Since its inception 67 years ago, 512 people have made it onto the FBI “Top Ten” list — but only 10 women have ever been named.
Launched on March 14, 1950, the FBI’s “Ten Most Wanted Fugitives” program is designed to publicise particularly dangerous fugitives who may otherwise go under the radar.
The program, which relies heavily on the media and community to bring some of the country’s “toughest” men and women to justice, has led to 160 wanted fugitives being captured with public assistance.
But during that time, women have rarely made the list. According to the FBI, to make the list “the individual must have a lengthy record of committing serious crimes and/or be considered a particularly dangerous menace to society due to current criminal charges”.
So in almost 70 years — what did these women do to make America’s Most Wanted list?
As the first woman to make it onto the list — almost two decades after it started — Ruth Eisemann-Schier paired up with her boyfriend to kidnap a 20-year-old student and bury the young woman alive.
Eisemann-Schier and her partner, Gary Stephen Krist, buried Barbara Mackle alive in Gwinnett County, Georgia, after demanding a $US5000,000 ransom.
The young woman from Emory University in Atlanta was kept alive via a breathing tube, that was inserted in a ventilated fibregla
ss box. The coffin was equipped with an air pump, battery lamp, food and water.
When Eisemann-Schier and Krist received the ransom figure from Mackle’s wealthy land-developing father, the pair told police where to find the student, who was uncovered with nothing but dehydration.
Eisemann-Schier spent three months on the run, before being arrested and sent to jail, where she served four years in prison. Following her incarceration, Eisemann-Schier was deported back to her birthplace of Honduras.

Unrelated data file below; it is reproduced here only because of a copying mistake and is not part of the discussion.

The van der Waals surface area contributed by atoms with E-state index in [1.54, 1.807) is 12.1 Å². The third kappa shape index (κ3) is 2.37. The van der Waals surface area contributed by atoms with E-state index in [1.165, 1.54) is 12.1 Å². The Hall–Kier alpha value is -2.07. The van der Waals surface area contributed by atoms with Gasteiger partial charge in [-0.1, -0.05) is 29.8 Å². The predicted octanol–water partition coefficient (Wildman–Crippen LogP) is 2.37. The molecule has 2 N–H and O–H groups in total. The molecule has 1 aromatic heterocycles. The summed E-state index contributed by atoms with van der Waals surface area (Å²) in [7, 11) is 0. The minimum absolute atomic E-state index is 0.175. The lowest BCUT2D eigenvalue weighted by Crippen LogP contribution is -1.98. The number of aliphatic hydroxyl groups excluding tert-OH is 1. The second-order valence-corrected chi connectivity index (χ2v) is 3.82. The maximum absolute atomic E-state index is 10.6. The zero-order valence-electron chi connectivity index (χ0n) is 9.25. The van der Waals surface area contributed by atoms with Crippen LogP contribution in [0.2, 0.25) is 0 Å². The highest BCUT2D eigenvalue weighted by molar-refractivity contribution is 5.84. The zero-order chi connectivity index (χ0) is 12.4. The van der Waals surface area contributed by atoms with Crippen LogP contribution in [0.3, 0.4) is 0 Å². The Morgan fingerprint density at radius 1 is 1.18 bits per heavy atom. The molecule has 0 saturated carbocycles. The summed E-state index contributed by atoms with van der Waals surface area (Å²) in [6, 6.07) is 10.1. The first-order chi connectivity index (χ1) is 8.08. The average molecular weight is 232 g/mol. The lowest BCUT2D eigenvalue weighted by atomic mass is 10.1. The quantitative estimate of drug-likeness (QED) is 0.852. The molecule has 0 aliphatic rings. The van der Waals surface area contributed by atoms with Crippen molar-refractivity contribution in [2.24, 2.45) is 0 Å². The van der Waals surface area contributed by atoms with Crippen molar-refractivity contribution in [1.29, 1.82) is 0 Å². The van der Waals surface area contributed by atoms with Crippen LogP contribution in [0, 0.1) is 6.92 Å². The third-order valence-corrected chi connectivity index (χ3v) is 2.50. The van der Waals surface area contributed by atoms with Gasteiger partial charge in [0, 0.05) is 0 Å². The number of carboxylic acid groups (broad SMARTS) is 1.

MARIE DEAN ARRINGTON
Mean Marie was the second woman to land on the FBI’s list in 1969, after she escaped from a correctional institution in Florida, where she was awaiting execution for the murder of a legal secretary.
The secretary worked for the lawyer who’d failed to get Arrington’s two children acquitted of felony charges.
Arrington remained on the run for three years before she was nabbed in 1971 while working as a waitress in New Orleans.
Her death sentence was downgraded to life in prison, where she eventually died from reported heart complications in 2014.
ANGELA YVONNE DAVIS
Angela Yvonne Davis was perhaps one of the most famous wanted cases in FBI history. As a prominent author, scholar and activist, Davis was a former philosophy instructor who had been fired from her position at UCLA, when guns she had purchased became involved in an armed holdup and escape in a courtroom in California.
In August 1970, three defendants and a judge were killed in a shootout with police. The guns used in the holdup were purchased by Davis, meaning she was charged with murder.
Going on the run, Davis was arrested two months after the ordeal in a hotel room in New York City, but was acquitted of both kidnapping and murder by a jury who found that while she did have ownership of the guns, it didn’t make her responsible for the four deaths.
Following her acquittal, Davis became a prominent activist for human and social rights, receiving the Lenin Peace Prize by the Soviet Union in 1979.
She ran for VP of the Communist Party in the USA on two separate occasions, and also had
John Lennon and Yoko Ono write a protest song about her in 1972.
BERNARDINE RAE DOHRN
Bernardine Dohrn made the FBI list in 1970, for her general radical activities in the late 60s and early 70s.
At 28, Dohrn was the leader of a radical group known as Weather Underground, which was involved in several bombings at police stations around New York, as well as the Pentagon in 1983.
Dohrn was placed on the FBI Most wanted list in 1970, where she stayed for three years. But in 1980, Dohrn and her husband, William Ayers, surrendered — despite being removed from the list after a federal judge dropped most of the charges laid against her.
Despite the dismissal, Dohrn was still sentenced to one year in prison after pleading guilty to charges of aggravated battery and bail jumping.